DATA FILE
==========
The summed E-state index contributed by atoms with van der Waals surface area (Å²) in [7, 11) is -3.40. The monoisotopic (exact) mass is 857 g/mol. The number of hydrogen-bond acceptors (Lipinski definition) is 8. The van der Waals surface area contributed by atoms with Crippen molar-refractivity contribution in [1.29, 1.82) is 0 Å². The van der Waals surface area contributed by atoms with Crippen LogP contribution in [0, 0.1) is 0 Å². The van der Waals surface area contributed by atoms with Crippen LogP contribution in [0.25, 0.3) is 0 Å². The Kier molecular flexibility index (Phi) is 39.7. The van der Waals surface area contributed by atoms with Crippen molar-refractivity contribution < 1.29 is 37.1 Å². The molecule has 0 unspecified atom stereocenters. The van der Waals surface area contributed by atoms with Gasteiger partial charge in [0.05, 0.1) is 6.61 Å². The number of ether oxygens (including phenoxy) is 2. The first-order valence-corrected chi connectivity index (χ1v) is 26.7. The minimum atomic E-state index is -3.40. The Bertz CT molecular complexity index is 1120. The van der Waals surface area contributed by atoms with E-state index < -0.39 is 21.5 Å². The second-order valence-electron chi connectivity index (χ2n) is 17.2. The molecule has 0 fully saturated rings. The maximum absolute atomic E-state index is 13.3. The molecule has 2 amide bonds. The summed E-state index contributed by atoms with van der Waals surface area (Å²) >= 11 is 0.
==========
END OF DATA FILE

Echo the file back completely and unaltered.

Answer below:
The summed E-state index contributed by atoms with van der Waals surface area (Å²) in [7, 11) is -3.40. The monoisotopic (exact) mass is 857 g/mol. The number of hydrogen-bond acceptors (Lipinski definition) is 8. The van der Waals surface area contributed by atoms with Crippen molar-refractivity contribution in [1.29, 1.82) is 0 Å². The van der Waals surface area contributed by atoms with Crippen LogP contribution in [0, 0.1) is 0 Å². The van der Waals surface area contributed by atoms with Crippen LogP contribution in [0.25, 0.3) is 0 Å². The Kier molecular flexibility index (Phi) is 39.7. The van der Waals surface area contributed by atoms with Crippen molar-refractivity contribution < 1.29 is 37.1 Å². The molecule has 0 unspecified atom stereocenters. The van der Waals surface area contributed by atoms with Gasteiger partial charge in [0.05, 0.1) is 6.61 Å². The number of ether oxygens (including phenoxy) is 2. The first-order valence-corrected chi connectivity index (χ1v) is 26.7. The minimum atomic E-state index is -3.40. The Bertz CT molecular complexity index is 1120. The van der Waals surface area contributed by atoms with E-state index < -0.39 is 21.5 Å². The second-order valence-electron chi connectivity index (χ2n) is 17.2. The molecule has 0 fully saturated rings. The maximum absolute atomic E-state index is 13.3. The molecule has 2 amide bonds. The summed E-state index contributed by atoms with van der Waals surface area (Å²) >= 11 is 0.